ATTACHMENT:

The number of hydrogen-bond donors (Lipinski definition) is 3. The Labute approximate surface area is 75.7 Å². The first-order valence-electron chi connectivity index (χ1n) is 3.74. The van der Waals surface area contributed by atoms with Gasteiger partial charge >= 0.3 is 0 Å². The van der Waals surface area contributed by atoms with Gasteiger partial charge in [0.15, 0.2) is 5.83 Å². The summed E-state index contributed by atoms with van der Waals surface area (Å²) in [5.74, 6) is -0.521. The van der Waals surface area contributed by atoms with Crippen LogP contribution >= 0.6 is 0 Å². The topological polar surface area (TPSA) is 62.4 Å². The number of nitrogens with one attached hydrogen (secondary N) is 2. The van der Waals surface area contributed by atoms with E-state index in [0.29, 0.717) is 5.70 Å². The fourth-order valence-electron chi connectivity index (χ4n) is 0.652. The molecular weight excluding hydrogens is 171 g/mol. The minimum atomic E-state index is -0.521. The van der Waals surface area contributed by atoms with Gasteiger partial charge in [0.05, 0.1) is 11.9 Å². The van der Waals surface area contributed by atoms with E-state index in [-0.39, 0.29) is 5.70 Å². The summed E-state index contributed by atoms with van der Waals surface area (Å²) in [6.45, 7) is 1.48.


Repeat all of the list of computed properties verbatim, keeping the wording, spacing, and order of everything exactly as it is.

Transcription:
The number of hydrogen-bond donors (Lipinski definition) is 3. The Labute approximate surface area is 75.7 Å². The first-order valence-electron chi connectivity index (χ1n) is 3.74. The van der Waals surface area contributed by atoms with Gasteiger partial charge >= 0.3 is 0 Å². The van der Waals surface area contributed by atoms with Gasteiger partial charge in [0.15, 0.2) is 5.83 Å². The summed E-state index contributed by atoms with van der Waals surface area (Å²) in [5.74, 6) is -0.521. The van der Waals surface area contributed by atoms with Crippen LogP contribution >= 0.6 is 0 Å². The topological polar surface area (TPSA) is 62.4 Å². The number of nitrogens with one attached hydrogen (secondary N) is 2. The van der Waals surface area contributed by atoms with E-state index in [0.29, 0.717) is 5.70 Å². The fourth-order valence-electron chi connectivity index (χ4n) is 0.652. The molecular weight excluding hydrogens is 171 g/mol. The minimum atomic E-state index is -0.521. The van der Waals surface area contributed by atoms with Gasteiger partial charge in [0.05, 0.1) is 11.9 Å². The van der Waals surface area contributed by atoms with E-state index in [-0.39, 0.29) is 5.70 Å². The summed E-state index contributed by atoms with van der Waals surface area (Å²) in [6.45, 7) is 1.48.